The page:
Skip to main content
Ben Nadel at cf.Objective() 2013 (Bloomington, MN) with: Jason Dean
Ben Nadel at cf.Objective() 2013 (Bloomington, MN) with: Jason Dean ( @JasonPDean )

ColdFusion 10 - WebSocket Authentication And The onWSAuthenticate() Event Handler

Published in

As we saw yesterday, neither session cookies nor session scope are available during a ColdFusion 10 WebSocket request. Authentication and state management have to take place directly inside of the WebSocket control flow. To enable this, ColdFusion 10 has provided the client-side authenticate() method and the server-side event handler, onWSAuthenticate(). ColdFusion 10 also allows for single-sign-on; however, this requires the use of CFLogin - something with which I have very little experience.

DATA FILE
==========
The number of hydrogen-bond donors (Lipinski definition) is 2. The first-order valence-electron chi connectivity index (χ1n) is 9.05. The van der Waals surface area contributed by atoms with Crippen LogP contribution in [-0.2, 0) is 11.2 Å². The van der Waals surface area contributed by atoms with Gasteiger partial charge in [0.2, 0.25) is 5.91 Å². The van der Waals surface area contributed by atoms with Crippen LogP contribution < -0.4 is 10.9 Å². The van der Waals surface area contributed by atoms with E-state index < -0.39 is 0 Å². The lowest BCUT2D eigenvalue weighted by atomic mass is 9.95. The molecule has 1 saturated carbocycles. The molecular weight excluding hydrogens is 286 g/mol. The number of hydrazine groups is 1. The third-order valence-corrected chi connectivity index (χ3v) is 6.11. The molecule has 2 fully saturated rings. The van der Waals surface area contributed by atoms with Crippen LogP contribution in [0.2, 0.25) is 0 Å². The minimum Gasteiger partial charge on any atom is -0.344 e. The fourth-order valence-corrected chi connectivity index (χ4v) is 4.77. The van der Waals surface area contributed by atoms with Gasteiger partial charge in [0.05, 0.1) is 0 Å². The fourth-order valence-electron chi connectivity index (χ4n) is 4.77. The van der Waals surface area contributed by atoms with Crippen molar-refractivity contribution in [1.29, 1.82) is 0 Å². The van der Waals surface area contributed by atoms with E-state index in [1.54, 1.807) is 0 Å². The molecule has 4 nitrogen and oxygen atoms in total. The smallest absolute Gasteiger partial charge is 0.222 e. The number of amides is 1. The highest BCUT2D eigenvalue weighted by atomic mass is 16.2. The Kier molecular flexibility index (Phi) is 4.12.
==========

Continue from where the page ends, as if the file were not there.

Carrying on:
NOTE: At the time of this writing, ColdFusion 10 was in public beta.

Most of the ColdFusion 10 WebSocket events are handled on the server using a Channel Listener. In the following demo (and in my previous demos), I use the ColdFusion component, WSApplication.cfc, as my channel listener. This listener pipes incoming requests into custom event handlers that I have defined in my Application.cfc. The WebSocket authentication event is not specific to any particular channel - it is only specific to a given client. As such, WebSocket authentication does not require a channel listener; it takes place directly in the Application.cfc ColdFusion framework component using the event handler, onWSAuthenticate().

When onWSAuthenticate() is invoked, you are provided with a username, a password, and a user object. This user object will be available for every WebSocket request made by the associated client. As such, any changes that you make to the user object within the onWSAuthenticate() event handler will be available in any subsequent requests made by the same client.